Italian scientists announced yesterday that they had successfully treated the deadly genetic disorders metachromatic leukodystrophy and Wiskott-Aldrich syndrome in a small clinical trial, marking and another major landmark in the developing field of gene therapy. As you might expect the breakthrough has received widespread media coverage, including CBS, the BBC and the Italian edition of the Huffington Post. While these reports do a reasonable job of explaining the significance of these two small trials, they do miss out one important fact, that this advance rests on many years of basic and applied scientific research, much of which required animal studies.
Many of the reports highlight the fact that this trial – led by Dr Luigi Naldini, Dr Alessandra Biffi and Dr Alessandro Aiuti of the San Raffaele Telethon Institute for Gene Therapy – involved the use of parts of HIV virus to create a vector that can then insert function versions of the genes that are missing or defective into bone marrow stem cells of the patients, before transplanting the corrected cells back into the patients. This utilisation of a deadly virus to create a therapy that saves lives still takes people by surprise, but really it should not as this is not the first time. Last year we discussed on this blog how such a lentiviral vector had been used to successfully treat acute lymphoblastic leukemia while back in 2009 we saw how a similar gene therapy vector was used to treat the neurological disorder cerebral X-linked adrenoleukodystrophy (X-ALD). Animal research made crucial contributions to these two therapies, and it wasn’t surprising to find that it played an equally crucial role in developing gene therapy for metachromatic leukodystrophy and Wiskott-Aldrich syndrome.
In the paper published online in Science (1) reporting on the outcome of the trial of gene therapy in 3 boys with Wiskott-Aldrich Syndrome (WAS) , the Telethon team write that:
We developed a SIN lentiviral vector coding for human WASP* under the control of a 1.6 kb reconstituted WAS gene promoter (LV-w1.6W) (3). The use of this endogenous promoter ensures that the transgene is expressed in a physiological manner (4), restoring WASP expression and function in human and murine WAS cells (3, 30–34). Its moderate enhancer activity combined with the SIN LTR design reduces the risk of insertional mutagenesis (35), as shown by in vitro transformation assays (36) and preclinical in vivo studies in WASP-deficient mice (34, 37). These data provided the rationale for a phase I/II clinical trial in which LV-w1.6W was used as a gene therapy vector for treatment of patients with WAS.
*WASP, a protein that regulates the cytoskeleton and mutated in the syndrome
An open-access paper published earlier this year in the journal Molecular Therapy (2) describes the role of studies undertaken in immunodeficient mice to develop and evaluate the lentiviral vector to treat Wiskott-Aldrich Syndrome in more detail.
In the Science paper (3) reporting the results of the trial of gene therapy in 3 boys with metachromatic leukodystrophy, the Telethon team highlight the key contribution of studies in mouse models of metachromatic leukodystrophy (MLD) in evaluating the ability of hematopoietic stem cells (HSCs) transformd using the lentiviral vector containing the functional arylsulfatase A gene – deficient in MLD – to treat the disease:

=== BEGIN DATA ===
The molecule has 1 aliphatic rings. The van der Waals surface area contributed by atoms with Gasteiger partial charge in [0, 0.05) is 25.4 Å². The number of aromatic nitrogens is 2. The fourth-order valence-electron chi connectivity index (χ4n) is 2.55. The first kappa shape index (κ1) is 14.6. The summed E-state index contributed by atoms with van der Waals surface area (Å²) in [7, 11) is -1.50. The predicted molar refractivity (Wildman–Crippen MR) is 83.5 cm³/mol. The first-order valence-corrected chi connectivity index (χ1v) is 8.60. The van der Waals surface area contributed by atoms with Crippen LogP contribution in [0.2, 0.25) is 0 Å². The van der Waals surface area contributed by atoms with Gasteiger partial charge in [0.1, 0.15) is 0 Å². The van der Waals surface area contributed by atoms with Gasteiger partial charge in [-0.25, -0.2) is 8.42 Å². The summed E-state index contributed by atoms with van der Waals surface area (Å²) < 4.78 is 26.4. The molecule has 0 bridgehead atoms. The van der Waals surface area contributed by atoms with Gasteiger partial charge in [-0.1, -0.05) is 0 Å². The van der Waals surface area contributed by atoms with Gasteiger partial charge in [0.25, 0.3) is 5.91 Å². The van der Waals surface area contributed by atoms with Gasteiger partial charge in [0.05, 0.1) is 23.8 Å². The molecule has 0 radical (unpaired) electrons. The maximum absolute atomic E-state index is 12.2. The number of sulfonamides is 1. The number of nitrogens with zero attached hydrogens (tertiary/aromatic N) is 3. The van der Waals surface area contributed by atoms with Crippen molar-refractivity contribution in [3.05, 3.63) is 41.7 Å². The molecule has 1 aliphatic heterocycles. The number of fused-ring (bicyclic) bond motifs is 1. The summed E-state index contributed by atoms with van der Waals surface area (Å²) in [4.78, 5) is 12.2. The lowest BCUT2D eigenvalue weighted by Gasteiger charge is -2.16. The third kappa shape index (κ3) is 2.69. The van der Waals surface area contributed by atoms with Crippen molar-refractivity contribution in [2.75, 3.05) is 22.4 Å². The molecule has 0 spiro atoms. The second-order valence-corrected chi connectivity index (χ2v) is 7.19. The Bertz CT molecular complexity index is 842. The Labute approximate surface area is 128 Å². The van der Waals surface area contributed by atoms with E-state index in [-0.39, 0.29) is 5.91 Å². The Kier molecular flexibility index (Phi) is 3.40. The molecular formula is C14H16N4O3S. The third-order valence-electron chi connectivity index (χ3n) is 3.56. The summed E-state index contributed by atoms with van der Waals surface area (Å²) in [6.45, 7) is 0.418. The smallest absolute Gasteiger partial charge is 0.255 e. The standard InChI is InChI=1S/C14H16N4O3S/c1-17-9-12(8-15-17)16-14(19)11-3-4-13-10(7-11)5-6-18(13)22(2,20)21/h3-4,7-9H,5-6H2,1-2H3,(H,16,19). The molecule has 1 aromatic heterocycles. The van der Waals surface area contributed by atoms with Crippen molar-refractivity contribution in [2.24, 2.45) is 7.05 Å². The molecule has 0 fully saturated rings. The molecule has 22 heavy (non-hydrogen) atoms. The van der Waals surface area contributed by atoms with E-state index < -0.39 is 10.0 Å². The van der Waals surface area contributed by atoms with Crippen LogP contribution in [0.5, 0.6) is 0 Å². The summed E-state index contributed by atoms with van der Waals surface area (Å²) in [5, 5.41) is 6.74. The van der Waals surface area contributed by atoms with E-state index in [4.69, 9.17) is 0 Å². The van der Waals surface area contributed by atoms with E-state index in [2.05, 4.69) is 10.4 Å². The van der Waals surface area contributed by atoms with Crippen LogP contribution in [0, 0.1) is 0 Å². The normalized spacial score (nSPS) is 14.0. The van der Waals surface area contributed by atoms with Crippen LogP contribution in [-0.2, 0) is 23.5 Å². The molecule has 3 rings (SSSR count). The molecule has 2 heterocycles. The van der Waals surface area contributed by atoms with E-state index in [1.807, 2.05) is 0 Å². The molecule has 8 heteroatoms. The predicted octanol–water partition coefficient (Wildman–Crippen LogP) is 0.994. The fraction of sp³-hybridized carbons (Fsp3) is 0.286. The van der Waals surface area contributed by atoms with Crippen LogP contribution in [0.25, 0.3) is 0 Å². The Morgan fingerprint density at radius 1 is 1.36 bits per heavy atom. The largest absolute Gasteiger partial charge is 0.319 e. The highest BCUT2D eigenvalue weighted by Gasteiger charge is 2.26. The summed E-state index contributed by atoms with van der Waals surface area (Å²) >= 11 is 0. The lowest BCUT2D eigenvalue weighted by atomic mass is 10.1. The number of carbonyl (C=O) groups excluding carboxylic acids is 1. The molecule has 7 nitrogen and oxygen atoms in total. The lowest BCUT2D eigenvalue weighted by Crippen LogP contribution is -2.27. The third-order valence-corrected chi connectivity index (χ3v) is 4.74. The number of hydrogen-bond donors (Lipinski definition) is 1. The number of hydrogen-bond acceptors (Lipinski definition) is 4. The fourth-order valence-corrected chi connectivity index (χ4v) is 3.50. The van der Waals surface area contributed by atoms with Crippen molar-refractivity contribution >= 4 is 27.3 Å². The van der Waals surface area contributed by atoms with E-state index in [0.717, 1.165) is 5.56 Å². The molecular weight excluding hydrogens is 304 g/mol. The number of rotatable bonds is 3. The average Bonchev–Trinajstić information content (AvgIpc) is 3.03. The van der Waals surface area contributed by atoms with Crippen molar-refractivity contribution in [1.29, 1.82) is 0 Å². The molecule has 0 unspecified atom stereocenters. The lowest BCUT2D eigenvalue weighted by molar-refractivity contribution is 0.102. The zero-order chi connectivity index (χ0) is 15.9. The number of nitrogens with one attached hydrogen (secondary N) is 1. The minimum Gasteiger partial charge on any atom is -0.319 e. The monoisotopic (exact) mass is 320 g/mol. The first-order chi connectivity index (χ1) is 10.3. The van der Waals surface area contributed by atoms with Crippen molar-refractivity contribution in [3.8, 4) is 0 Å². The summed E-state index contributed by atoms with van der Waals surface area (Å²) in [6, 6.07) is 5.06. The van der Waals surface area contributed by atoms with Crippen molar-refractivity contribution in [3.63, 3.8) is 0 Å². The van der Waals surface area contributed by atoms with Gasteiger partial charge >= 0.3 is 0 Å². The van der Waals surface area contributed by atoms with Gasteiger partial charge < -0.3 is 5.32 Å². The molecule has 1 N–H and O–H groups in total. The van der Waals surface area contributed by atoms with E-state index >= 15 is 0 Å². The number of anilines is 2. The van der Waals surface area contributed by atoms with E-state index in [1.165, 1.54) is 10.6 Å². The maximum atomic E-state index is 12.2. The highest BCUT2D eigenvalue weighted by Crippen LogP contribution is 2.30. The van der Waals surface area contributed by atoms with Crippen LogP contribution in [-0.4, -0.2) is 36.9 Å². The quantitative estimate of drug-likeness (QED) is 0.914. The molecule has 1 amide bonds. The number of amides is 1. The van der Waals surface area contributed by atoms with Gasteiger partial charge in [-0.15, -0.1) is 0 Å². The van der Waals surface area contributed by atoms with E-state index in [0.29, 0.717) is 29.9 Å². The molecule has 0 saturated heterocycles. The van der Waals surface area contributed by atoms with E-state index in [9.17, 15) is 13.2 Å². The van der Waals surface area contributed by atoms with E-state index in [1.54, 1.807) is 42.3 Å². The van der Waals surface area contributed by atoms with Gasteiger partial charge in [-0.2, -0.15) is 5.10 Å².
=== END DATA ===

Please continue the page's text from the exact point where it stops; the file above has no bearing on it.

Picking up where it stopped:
In a mouse model of MLD, we have demonstrated that disease manifestations can be prevented and corrected by lentiviral vector (LV)–based HSC-GT but not by HSCT (8, 9, 16). This is consistent with the observation that HSCT fails to provide consistent benefits in MLD patients (3, 5–7). LV–based HSC-GT induced extensive and supra-physiological expression of the functional ARSA gene throughout the HSC progeny, which in turn mediated widespread cross-correction of CNS and PNS resident cells (8, 9).
This was only the last in a long series of animal studies that led to the clinical trial, an open-access review of progress being made in the development of gene therapy for a range of leukodystrophies published by Dr Biffi in 2011 highlights not only this important preclinical work, but also the basic and translational studies undertaken using a variety of different vector types in mice and monkeys that provided the data that allowed scientists to develop an effective therapy.
At a time when science and medicine in Italy is under attack from charlatans who are promoting dubious stem cell therapies, and scientific activists are campaigning against laws that threaten the very future of medical research in Italy, this weeks good news from the San Raffaele Telethon Institute for Gene Therapy is a reminder that there are many excellent scientists in Italy who are conducting medical research at the highest level, and that their work depends on animal research. We hope that this breakthrough – and there can be no doubt that this is a breakthrough – heralds a better future for science in Italy.
Speaking of Research
1) Aiuti A. et al. “Lentiviral Hematopoietic Stem Cell Gene Therapy in Patients with Wiskott-Aldrich Syndrome” Science. Published online 11 July 2013, DOI: 10.1126/science.1233151
2) Scaramuzza S. et al. “Preclinical safety and efficacy of human CD34(+) cells transduced with lentiviral vector for the treatment of Wiskott-Aldrich syndrome.” Mol Ther. 2013 Jan;21(1):175-84. doi: 10.1038/mt.2012.23.
3) Biffi A. et al. “Lentiviral Hematopoietic Stem Cell Gene Therapy Benefits Metachromatic Leukodystrophy” Science. Published online 11 July 2013, DOI: 10.1126/science.1233158
4) Biffi A, Aubourg P, Cartier N. “Gene therapy for leukodystrophies.” Hum Mol Genet. 2011 Apr 15;20(R1):R42-53. doi: 10.1093/hmg/ddr142.